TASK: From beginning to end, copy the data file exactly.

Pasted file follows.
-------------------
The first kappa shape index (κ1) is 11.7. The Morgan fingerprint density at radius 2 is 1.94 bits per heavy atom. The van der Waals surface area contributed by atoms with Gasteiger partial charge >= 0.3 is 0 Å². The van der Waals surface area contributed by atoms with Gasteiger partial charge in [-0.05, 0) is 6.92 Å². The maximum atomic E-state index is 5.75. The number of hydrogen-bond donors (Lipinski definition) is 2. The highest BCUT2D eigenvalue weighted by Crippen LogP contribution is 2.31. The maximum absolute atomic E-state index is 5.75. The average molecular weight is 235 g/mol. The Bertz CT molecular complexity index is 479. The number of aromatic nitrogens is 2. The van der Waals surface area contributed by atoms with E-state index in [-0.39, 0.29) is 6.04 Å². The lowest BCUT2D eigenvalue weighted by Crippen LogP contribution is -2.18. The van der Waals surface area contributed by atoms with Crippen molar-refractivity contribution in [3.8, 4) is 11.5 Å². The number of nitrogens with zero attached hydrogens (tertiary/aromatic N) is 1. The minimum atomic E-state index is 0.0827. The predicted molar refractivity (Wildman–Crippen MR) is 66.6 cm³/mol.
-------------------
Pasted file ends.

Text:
The first kappa shape index (κ1) is 11.7. The Morgan fingerprint density at radius 2 is 1.94 bits per heavy atom. The van der Waals surface area contributed by atoms with Gasteiger partial charge >= 0.3 is 0 Å². The van der Waals surface area contributed by atoms with Gasteiger partial charge in [-0.05, 0) is 6.92 Å². The maximum atomic E-state index is 5.75. The number of hydrogen-bond donors (Lipinski definition) is 2. The highest BCUT2D eigenvalue weighted by Crippen LogP contribution is 2.31. The maximum absolute atomic E-state index is 5.75. The average molecular weight is 235 g/mol. The Bertz CT molecular complexity index is 479. The number of aromatic nitrogens is 2. The van der Waals surface area contributed by atoms with E-state index in [-0.39, 0.29) is 6.04 Å². The lowest BCUT2D eigenvalue weighted by Crippen LogP contribution is -2.18. The van der Waals surface area contributed by atoms with Crippen molar-refractivity contribution in [3.8, 4) is 11.5 Å². The number of nitrogens with zero attached hydrogens (tertiary/aromatic N) is 1. The minimum atomic E-state index is 0.0827. The predicted molar refractivity (Wildman–Crippen MR) is 66.6 cm³/mol.